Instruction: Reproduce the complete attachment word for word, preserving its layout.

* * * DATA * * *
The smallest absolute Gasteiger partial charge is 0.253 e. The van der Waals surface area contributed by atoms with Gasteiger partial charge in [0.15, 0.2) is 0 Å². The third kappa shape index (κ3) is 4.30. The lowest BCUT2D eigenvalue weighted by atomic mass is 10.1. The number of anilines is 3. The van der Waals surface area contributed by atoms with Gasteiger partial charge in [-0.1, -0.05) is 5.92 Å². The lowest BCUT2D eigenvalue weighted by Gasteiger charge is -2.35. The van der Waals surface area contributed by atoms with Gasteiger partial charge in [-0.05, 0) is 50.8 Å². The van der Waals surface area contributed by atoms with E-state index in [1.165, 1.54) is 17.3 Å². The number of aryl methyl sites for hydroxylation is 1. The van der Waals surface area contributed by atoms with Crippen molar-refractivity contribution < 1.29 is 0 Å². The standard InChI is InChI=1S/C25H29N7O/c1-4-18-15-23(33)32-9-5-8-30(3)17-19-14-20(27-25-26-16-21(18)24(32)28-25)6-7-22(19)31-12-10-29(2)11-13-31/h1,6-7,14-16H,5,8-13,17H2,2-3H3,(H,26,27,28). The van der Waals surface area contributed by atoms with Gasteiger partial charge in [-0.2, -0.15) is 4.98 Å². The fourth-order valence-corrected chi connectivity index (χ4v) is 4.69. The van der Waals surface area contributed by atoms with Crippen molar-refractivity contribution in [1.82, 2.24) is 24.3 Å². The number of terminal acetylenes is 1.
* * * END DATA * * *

The smallest absolute Gasteiger partial charge is 0.253 e. The van der Waals surface area contributed by atoms with Gasteiger partial charge in [0.15, 0.2) is 0 Å². The third kappa shape index (κ3) is 4.30. The lowest BCUT2D eigenvalue weighted by atomic mass is 10.1. The number of anilines is 3. The van der Waals surface area contributed by atoms with Gasteiger partial charge in [-0.1, -0.05) is 5.92 Å². The lowest BCUT2D eigenvalue weighted by Gasteiger charge is -2.35. The van der Waals surface area contributed by atoms with Gasteiger partial charge in [-0.05, 0) is 50.8 Å². The van der Waals surface area contributed by atoms with E-state index in [1.165, 1.54) is 17.3 Å². The number of aryl methyl sites for hydroxylation is 1. The van der Waals surface area contributed by atoms with Crippen molar-refractivity contribution < 1.29 is 0 Å². The standard InChI is InChI=1S/C25H29N7O/c1-4-18-15-23(33)32-9-5-8-30(3)17-19-14-20(27-25-26-16-21(18)24(32)28-25)6-7-22(19)31-12-10-29(2)11-13-31/h1,6-7,14-16H,5,8-13,17H2,2-3H3,(H,26,27,28). The van der Waals surface area contributed by atoms with Gasteiger partial charge in [-0.2, -0.15) is 4.98 Å². The fourth-order valence-corrected chi connectivity index (χ4v) is 4.69. The van der Waals surface area contributed by atoms with Crippen molar-refractivity contribution in [1.82, 2.24) is 24.3 Å². The number of terminal acetylenes is 1.